The origins of Oud oil, this precious stuff we all love so much, can be traced back to either Assam or Sylhet. The answer to which one of these predates the other will depend on whether you ask a Bengali or an Indian, but one thing is certain: it was in Assam, India, where the first full-fledged oud distillation industry was born.
But this post is not about the evolution of Assamese distillation methodology, nor is it about the extinction of wild agarwood in Assam (which, fyi, has been officially extinct since ~ the 1950’s). I will briefly touch on these topics as well, but this post is primarily about a rare, elusive aroma. An aroma whose reputation precedes its recognition, and its actual existence today is usually more fiction than fact.
- 1 hunter busted his knee. He’s recovering fine.
- 2 hunters were admitted to the hospital with serious injuries sustained. One expedition was canceled entirely due to this.
- In other news, 3 weeks ago one of Yusof’s friends (a hunter in Malaysia) died in the jungle, poisoned by drinking water that was contaminated with a rat-carried parasite.
- And a few months ago, another one of his friends fell off a cliff and died. He remains in an impenetrable thicket, because his friends were unable to reach the corpse.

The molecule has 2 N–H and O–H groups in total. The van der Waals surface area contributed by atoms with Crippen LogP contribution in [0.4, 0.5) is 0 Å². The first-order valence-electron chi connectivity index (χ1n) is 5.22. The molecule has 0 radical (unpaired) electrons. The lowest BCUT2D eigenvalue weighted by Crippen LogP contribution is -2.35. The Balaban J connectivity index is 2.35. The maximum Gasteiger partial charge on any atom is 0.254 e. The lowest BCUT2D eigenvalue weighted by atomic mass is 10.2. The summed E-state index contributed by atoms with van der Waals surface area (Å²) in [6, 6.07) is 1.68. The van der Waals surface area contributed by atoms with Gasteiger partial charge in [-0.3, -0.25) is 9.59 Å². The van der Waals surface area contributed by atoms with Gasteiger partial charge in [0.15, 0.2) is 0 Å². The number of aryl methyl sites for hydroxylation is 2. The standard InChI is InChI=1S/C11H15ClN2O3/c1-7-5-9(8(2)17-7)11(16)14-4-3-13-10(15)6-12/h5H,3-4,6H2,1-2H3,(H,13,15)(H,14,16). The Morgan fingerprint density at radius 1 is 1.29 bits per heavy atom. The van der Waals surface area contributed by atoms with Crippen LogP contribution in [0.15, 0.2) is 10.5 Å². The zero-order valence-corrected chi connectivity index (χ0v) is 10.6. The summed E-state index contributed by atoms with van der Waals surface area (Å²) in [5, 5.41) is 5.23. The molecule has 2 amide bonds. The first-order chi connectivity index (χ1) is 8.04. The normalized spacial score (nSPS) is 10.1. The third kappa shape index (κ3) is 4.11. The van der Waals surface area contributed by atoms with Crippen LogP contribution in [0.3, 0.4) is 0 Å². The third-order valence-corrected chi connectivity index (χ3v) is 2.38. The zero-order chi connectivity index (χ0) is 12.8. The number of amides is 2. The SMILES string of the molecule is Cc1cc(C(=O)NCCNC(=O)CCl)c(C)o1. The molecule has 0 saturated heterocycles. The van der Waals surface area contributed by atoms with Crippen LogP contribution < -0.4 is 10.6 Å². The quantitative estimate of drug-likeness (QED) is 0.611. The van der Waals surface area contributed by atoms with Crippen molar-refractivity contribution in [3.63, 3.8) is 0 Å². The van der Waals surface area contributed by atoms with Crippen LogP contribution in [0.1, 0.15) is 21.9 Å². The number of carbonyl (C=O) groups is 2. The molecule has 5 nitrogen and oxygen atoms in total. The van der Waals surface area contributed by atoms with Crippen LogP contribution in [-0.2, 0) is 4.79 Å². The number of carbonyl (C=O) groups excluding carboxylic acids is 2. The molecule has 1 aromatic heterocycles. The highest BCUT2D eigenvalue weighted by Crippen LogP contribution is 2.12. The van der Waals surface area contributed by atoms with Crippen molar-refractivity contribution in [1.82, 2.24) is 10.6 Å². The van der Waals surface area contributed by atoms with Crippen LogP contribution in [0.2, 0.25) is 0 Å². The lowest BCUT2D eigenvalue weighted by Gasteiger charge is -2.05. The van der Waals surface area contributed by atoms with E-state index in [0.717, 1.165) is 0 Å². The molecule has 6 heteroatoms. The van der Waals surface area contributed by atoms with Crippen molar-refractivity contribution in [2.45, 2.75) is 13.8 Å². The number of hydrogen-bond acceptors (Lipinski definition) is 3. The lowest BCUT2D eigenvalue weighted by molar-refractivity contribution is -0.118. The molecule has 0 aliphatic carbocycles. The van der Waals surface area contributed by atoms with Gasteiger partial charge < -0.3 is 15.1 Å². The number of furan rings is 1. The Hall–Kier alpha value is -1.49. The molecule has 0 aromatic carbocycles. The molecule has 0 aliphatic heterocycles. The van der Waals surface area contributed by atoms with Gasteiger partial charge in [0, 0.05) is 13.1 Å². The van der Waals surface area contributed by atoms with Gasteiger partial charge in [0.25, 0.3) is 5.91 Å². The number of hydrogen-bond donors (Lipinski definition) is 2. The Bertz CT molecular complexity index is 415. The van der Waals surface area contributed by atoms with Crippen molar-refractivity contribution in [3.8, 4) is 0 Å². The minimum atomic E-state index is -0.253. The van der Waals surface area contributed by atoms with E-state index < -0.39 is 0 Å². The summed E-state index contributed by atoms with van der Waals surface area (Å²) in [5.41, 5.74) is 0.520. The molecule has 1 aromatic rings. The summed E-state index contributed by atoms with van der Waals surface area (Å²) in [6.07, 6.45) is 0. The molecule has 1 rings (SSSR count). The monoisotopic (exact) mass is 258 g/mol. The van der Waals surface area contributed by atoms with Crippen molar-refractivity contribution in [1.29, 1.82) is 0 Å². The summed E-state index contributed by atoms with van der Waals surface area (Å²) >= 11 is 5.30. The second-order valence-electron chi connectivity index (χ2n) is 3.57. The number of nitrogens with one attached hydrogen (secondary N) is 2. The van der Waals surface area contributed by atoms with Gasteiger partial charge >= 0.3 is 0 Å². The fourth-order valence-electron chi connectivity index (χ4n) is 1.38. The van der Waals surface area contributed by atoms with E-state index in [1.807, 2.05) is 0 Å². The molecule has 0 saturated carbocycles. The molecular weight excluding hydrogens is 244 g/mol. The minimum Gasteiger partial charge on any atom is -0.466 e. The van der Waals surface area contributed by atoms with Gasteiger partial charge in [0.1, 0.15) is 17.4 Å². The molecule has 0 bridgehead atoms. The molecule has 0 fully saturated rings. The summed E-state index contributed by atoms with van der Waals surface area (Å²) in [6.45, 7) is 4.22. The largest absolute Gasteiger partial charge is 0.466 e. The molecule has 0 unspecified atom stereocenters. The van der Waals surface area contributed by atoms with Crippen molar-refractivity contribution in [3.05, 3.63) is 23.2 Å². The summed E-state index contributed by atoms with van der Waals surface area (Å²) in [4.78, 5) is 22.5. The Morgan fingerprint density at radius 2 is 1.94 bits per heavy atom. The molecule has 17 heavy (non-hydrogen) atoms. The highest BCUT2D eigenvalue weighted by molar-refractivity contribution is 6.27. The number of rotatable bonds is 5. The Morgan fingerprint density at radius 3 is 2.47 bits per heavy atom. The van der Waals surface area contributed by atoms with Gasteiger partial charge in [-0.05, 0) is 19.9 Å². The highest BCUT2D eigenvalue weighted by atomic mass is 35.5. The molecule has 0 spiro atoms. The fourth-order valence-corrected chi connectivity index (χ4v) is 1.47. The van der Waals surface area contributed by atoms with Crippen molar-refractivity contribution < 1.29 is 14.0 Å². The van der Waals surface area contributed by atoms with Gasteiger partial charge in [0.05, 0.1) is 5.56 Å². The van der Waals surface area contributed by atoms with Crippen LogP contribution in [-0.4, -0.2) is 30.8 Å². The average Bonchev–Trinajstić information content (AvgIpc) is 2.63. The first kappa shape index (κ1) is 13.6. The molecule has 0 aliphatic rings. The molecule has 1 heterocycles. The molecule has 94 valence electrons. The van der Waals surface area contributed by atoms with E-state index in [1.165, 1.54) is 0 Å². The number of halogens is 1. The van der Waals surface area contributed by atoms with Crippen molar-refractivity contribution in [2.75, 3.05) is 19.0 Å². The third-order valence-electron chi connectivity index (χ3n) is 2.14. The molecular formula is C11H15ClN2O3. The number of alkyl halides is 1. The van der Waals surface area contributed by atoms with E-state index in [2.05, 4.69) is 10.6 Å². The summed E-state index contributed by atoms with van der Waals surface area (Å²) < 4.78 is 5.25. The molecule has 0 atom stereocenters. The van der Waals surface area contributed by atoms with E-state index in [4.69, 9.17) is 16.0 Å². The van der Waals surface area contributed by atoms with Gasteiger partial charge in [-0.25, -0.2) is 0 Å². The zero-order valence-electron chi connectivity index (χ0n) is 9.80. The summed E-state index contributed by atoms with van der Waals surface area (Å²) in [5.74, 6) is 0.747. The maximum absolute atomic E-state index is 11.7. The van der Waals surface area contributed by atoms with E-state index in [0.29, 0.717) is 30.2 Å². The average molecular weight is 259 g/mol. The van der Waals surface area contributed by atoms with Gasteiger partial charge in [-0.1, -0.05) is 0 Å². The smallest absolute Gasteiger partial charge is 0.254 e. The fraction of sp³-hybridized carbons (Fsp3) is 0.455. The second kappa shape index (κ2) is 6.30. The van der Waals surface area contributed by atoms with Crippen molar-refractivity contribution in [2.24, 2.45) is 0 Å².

Its about time more people started “doing things right”, won’t you agree?
Sadly, the big bosses’ greed is too strong a driving force in this industry, and its the poor that suffer because of it.
Over the years, we’ve released numerous oud oils from countless jungles across South East Asia, and you already know by now that no two batches of wild oud are ever alike. The most obvious reason for this is the specific set of chemical reactions that take place inside the tree. Even two sister-trees standing side-by-side in a jungle will display aromatic variance.
What I’m going through is nothing.
Sure, I nearly fainted several times (and in the most inconvenient of spots, like crossing a tree trunk over a creek 6 feet below), got bruised up, punctured, bitten, and more sore than a gruelling cardio session. Continue reading
For lovers of ‘barnyard’ style ouds, it doesn’t get any better than Lao oud. For those averse to animalic/fecal/cheesy ouds, Lao oud is probably at the bottom of their wish list.
But is this funky aroma really intrinsic to Lao oud?
One only has to look at the countries surrounding Laos, and its easy then to know what Lao oud should smell like.
Burma to the west, China to the North, Vietnam to the east, and Cambodia and Thailand to the south – Laos lies at the very heart of the regions that give us Aquilaria Crassna (called Mai Ketsana here). Continue reading
Its no secret: oud oil prices have been going up like crazy over the past 5 years. When you look at the price of agarwood in the market, even at the wholesale level, each grade of wood today is approximately 3-10 times the price it was back in 2003 (and the highest grades over 40 times more than they were in 1995)!
So it makes sense that as the price of wild agarwood continues to rise, the price of oils should go up as well, right?